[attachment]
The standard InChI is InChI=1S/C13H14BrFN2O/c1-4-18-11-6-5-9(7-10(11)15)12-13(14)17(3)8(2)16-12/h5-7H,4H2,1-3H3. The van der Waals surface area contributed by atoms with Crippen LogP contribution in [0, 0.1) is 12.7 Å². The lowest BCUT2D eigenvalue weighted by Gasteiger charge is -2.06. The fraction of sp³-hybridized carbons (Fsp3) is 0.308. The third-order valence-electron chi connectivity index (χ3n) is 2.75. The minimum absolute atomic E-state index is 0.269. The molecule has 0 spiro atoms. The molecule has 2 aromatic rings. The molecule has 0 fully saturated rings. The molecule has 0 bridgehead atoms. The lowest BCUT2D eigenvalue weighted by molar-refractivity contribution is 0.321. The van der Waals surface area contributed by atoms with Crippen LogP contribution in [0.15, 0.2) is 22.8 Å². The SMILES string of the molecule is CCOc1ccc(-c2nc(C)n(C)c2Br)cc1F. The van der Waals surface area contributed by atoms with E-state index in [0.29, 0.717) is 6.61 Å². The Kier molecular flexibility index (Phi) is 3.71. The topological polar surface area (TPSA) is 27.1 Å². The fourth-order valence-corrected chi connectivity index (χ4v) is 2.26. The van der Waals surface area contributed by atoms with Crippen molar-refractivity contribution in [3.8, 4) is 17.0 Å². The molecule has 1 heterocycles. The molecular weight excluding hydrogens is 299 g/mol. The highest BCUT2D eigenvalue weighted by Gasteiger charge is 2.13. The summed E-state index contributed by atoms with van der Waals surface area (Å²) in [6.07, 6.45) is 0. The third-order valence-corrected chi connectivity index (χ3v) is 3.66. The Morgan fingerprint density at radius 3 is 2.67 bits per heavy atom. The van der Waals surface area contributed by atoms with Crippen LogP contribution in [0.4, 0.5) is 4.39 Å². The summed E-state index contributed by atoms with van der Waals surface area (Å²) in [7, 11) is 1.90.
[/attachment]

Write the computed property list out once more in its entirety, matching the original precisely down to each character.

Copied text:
The standard InChI is InChI=1S/C13H14BrFN2O/c1-4-18-11-6-5-9(7-10(11)15)12-13(14)17(3)8(2)16-12/h5-7H,4H2,1-3H3. The van der Waals surface area contributed by atoms with Crippen LogP contribution in [0, 0.1) is 12.7 Å². The lowest BCUT2D eigenvalue weighted by Gasteiger charge is -2.06. The fraction of sp³-hybridized carbons (Fsp3) is 0.308. The third-order valence-electron chi connectivity index (χ3n) is 2.75. The minimum absolute atomic E-state index is 0.269. The molecule has 0 spiro atoms. The molecule has 2 aromatic rings. The molecule has 0 fully saturated rings. The molecule has 0 bridgehead atoms. The lowest BCUT2D eigenvalue weighted by molar-refractivity contribution is 0.321. The van der Waals surface area contributed by atoms with Crippen LogP contribution in [0.15, 0.2) is 22.8 Å². The SMILES string of the molecule is CCOc1ccc(-c2nc(C)n(C)c2Br)cc1F. The van der Waals surface area contributed by atoms with E-state index in [0.29, 0.717) is 6.61 Å². The Kier molecular flexibility index (Phi) is 3.71. The topological polar surface area (TPSA) is 27.1 Å². The fourth-order valence-corrected chi connectivity index (χ4v) is 2.26. The van der Waals surface area contributed by atoms with Crippen molar-refractivity contribution in [3.8, 4) is 17.0 Å². The molecule has 1 heterocycles. The molecular weight excluding hydrogens is 299 g/mol. The highest BCUT2D eigenvalue weighted by Gasteiger charge is 2.13. The summed E-state index contributed by atoms with van der Waals surface area (Å²) in [6.07, 6.45) is 0. The third-order valence-corrected chi connectivity index (χ3v) is 3.66. The Morgan fingerprint density at radius 3 is 2.67 bits per heavy atom. The van der Waals surface area contributed by atoms with Crippen LogP contribution in [0.4, 0.5) is 4.39 Å². The summed E-state index contributed by atoms with van der Waals surface area (Å²) in [7, 11) is 1.90.